Friday, May 17, 2013

We Killed: The Rise of Women in American Comedy - A Review

We Killed: The Rise of Women in American Comedy
Author: Yael Kohen
Publisher: Sarah Crichton Books
Released: October 2012

    It was about six months ago when I was on my honeymoon in a small "mom and pop" book store when I first saw "We Killed" on the bookshelf. The hot pink jacket and familiar title jumped off the shelf at me.(There is another book that I own "I Killed: True Stories of the Road from America's Top Comics") Since I was on my honeymoon and didn't want to spend the rest of it engrossed in a book I snapped a photo of the cover and reminded my wife that Christmas was coming. I finally found some time and got around to reading this gem of a book.

    It's hard to describe Yael Kohen's book without essentially repeating the title. In "We Killed" she examines the history, role and perception of women in modern day comedy. From Phyllis Diller to Sarah Silverman and everything in between Yael tactfully moves the reader through the struggles(perceived or otherwise) that have faced women through the years.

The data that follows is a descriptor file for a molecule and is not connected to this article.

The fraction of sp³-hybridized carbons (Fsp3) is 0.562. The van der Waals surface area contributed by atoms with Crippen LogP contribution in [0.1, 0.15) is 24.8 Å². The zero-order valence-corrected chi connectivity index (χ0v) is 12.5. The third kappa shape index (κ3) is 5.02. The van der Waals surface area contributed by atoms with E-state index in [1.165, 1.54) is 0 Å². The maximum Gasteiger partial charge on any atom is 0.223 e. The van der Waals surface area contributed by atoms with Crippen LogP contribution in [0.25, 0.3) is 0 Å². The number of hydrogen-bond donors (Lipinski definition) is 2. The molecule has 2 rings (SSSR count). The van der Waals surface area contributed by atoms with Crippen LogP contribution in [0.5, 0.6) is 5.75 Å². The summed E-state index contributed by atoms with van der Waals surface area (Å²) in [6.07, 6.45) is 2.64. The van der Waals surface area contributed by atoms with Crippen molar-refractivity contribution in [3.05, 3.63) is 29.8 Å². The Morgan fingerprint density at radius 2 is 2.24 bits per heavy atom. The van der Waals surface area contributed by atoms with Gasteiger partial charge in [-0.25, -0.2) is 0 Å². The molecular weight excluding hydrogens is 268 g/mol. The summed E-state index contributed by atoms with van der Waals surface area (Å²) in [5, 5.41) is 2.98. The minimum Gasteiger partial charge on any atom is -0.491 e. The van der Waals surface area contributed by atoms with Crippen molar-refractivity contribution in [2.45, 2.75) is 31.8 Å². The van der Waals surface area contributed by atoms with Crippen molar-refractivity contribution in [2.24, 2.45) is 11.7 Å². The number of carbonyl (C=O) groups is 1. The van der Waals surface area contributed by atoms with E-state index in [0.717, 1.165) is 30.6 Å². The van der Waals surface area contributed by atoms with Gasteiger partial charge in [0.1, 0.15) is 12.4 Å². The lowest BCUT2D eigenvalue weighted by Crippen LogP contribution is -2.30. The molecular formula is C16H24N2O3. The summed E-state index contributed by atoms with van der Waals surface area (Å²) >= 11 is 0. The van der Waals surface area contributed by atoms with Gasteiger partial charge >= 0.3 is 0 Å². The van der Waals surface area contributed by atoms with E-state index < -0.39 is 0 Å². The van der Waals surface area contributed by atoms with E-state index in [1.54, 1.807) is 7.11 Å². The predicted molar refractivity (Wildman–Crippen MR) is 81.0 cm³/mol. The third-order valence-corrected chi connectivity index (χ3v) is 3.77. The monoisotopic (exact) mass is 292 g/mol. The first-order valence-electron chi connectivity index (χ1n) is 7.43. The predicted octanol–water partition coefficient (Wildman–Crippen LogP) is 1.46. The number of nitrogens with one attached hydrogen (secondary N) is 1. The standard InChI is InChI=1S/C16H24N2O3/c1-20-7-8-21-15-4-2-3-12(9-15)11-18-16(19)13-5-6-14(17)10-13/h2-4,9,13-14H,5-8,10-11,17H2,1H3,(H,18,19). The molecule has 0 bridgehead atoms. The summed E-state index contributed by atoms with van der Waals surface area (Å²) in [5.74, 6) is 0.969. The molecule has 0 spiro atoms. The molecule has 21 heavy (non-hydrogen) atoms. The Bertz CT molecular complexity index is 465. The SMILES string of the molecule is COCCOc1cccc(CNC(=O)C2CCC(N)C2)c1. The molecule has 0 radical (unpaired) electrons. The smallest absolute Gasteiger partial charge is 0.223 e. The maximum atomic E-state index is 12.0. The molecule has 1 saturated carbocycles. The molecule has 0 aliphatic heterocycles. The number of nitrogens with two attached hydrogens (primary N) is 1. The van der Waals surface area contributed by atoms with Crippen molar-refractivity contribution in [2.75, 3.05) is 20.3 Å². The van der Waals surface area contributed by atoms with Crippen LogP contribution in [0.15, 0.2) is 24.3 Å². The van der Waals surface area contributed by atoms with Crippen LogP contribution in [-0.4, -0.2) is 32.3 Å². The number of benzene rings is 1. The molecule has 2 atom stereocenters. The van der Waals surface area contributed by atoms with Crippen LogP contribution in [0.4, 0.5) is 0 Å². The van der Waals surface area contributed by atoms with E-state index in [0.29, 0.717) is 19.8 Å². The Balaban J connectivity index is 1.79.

The book reads like a transcript of a documentary with snippets of conversions and interviews intertwined to tell the story. Yael does her best to get out of the way in that regard and let's the people who lived the moments tell their stories. And to her credit Yael gets "everyone" to participate. There are stories and antidotes from Joan Rivers, Marget Cho, Lisa Kudrow, Lilly Tomlin, Paula Poundstone, Ellen DeGeneres, Chelsea Handler and the list goes on and on. Their insight is invaluable in providing context and depth to the hurdles that women had to, and continue to face.

    As an amateur comedy historian I found this book to be enthralling. I've read countless books on where the genre is and where it's been but rarely do women get anything more than a mention or footnote so it was nice to get another perspective on things. Furthermore, the pacing is brisk and I feel like Yael gives everyone and every topic the time and reflection it deserves.

    Finally the thing I found most fascinating was the message that was being delivered by the females themselves. I got the sense that some were hesitant to really open up and share everything they went through in an effort to protect how far they've come in the industry(as a group or individually). However the overwhelming theme from generation to generation was that in their eye's sex shouldn't matter and they should be judged solely on the quality of their work and nothing more. In the end, isn't that what we all want?


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